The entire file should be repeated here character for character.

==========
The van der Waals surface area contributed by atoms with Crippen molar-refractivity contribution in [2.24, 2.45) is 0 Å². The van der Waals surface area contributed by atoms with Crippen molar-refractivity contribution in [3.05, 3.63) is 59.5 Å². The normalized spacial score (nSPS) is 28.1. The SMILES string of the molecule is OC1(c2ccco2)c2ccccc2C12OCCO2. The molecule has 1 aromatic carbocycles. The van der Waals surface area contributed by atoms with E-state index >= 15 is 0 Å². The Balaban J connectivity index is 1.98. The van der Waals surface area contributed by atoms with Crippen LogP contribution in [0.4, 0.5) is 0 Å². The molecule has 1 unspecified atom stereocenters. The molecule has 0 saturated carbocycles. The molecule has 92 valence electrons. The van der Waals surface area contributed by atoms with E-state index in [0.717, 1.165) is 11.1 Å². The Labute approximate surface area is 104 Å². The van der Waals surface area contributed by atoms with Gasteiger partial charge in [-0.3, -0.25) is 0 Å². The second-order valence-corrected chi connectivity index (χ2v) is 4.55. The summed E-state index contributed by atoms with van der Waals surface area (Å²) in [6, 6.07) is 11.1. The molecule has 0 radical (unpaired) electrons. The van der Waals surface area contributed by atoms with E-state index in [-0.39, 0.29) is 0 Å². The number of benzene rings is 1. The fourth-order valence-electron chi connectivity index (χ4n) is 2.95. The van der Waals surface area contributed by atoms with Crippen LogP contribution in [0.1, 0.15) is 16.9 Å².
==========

The van der Waals surface area contributed by atoms with Crippen molar-refractivity contribution in [2.24, 2.45) is 0 Å². The van der Waals surface area contributed by atoms with Crippen molar-refractivity contribution in [3.05, 3.63) is 59.5 Å². The normalized spacial score (nSPS) is 28.1. The SMILES string of the molecule is OC1(c2ccco2)c2ccccc2C12OCCO2. The molecule has 1 aromatic carbocycles. The van der Waals surface area contributed by atoms with E-state index >= 15 is 0 Å². The Balaban J connectivity index is 1.98. The van der Waals surface area contributed by atoms with Crippen LogP contribution in [0.4, 0.5) is 0 Å². The molecule has 1 unspecified atom stereocenters. The molecule has 0 saturated carbocycles. The molecule has 92 valence electrons. The van der Waals surface area contributed by atoms with E-state index in [0.717, 1.165) is 11.1 Å². The Labute approximate surface area is 104 Å². The van der Waals surface area contributed by atoms with Gasteiger partial charge in [-0.3, -0.25) is 0 Å². The second-order valence-corrected chi connectivity index (χ2v) is 4.55. The summed E-state index contributed by atoms with van der Waals surface area (Å²) in [6, 6.07) is 11.1. The molecule has 0 radical (unpaired) electrons. The van der Waals surface area contributed by atoms with E-state index in [-0.39, 0.29) is 0 Å². The number of benzene rings is 1. The fourth-order valence-electron chi connectivity index (χ4n) is 2.95. The van der Waals surface area contributed by atoms with Crippen LogP contribution in [0.1, 0.15) is 16.9 Å².